.Vt mbuf , the m_ext header is added at the cost of losing the internal data buffer. It includes a pointer to external storage, the size of the storage, a pointer to a function used for freeing the storage, a pointer to an optional argument that can be passed to the function, and a pointer to a reference counter. An
.Vt mbuf using external storage has the M_EXT flag set.

The system supplies a macro for allocating the desired external storage buffer, MEXTADD.

The allocation and management of the reference counter is handled by the subsystem.

The system also supplies a default type of external storage buffer called an
.Vt mbuf cluster .
.Vt Mbuf clusters can be allocated and configured with the use of the MCLGET macro. Each
.Vt mbuf cluster is MCLBYTES in size, where MCLBYTES is a machine-dependent constant. The system defines an advisory macro MINCLSIZE, which is the smallest amount of data to put into an
.Vt mbuf cluster . It is equal to MHLEN plus one. It is typically preferable to store data into the data region of an
.Vt mbuf , if size permits, as opposed to allocating a separate
.Vt mbuf cluster to hold the same data.

    Macros and Functions

There are numerous predefined macros and functions that provide the developer with common utilities.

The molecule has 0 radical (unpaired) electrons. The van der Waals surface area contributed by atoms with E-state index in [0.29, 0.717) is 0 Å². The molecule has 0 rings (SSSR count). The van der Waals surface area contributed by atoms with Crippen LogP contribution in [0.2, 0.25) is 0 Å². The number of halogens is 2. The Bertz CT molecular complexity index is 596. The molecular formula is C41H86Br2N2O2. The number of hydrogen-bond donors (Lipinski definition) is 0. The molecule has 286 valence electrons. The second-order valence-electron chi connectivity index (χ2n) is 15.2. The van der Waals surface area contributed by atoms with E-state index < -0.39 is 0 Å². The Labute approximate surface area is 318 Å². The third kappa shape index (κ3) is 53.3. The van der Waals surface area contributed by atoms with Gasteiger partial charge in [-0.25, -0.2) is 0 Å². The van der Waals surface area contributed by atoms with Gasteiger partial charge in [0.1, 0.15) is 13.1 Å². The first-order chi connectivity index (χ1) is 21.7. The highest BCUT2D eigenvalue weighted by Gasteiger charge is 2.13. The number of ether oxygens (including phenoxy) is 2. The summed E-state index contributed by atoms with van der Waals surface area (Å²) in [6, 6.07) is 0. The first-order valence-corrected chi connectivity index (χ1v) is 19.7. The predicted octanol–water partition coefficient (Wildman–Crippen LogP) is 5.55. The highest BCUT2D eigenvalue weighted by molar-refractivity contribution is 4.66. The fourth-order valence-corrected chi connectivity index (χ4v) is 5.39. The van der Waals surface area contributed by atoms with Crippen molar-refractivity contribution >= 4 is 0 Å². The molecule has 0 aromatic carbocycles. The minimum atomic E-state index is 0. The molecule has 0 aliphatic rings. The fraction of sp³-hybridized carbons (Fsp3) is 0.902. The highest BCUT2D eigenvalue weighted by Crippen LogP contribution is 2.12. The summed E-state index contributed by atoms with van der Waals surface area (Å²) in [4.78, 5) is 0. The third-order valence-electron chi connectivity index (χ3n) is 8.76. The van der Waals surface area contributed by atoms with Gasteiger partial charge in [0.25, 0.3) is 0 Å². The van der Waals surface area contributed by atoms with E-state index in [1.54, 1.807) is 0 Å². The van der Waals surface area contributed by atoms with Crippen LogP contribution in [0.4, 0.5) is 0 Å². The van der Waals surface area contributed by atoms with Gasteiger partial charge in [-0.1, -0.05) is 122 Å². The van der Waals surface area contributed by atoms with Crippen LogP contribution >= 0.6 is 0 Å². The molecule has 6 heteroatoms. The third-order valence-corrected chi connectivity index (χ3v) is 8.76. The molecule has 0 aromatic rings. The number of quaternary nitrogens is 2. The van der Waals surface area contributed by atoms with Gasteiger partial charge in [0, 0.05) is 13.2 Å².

mtod mbuf type Convert an mbuf pointer to a data pointer. The macro expands to the data pointer cast to the pointer of the specified type. Note: It is advisable to ensure that there is enough contiguous data in mbuf. See m_pullup for details.
MGET mbuf how type Allocate an
.Vt mbuf and initialize it to contain internal data. mbuf will point to the allocated
.Vt mbuf on success, or be set to NULL on failure. The how argument is to be set to M_WAITOK or M_NOWAIT. It specifies whether the caller is willing to block if necessary. A number of other functions and macros related to
.Vt mbufs have the same argument because they may at some point need to allocate new
.Vt mbufs .

Historical
.Vt mbuf allocator (See HISTORY section) used allocation flags M_WAIT and M_DONTWAIT. These constants are kept for compatibility and their use in new code is discouraged.

MGETHDR mbuf how type Allocate an
.Vt mbuf and initialize it to contain a packet header and internal data. See MGET for details.
MEXTADD mbuf buf size free opt_arg1 opt_arg2 flags type Associate externally managed data with mbuf. Any internal data contained in the mbuf will be discarded, and the M_EXT flag will be set. The buf and size arguments are the address and length, respectively, of the data. The free argument points to a function which will be called to free the data when the mbuf is freed; it is only used if type is EXT_EXTREF. The opt_arg1 and opt_arg2 arguments will be passed unmodified to free. The flags argument specifies additional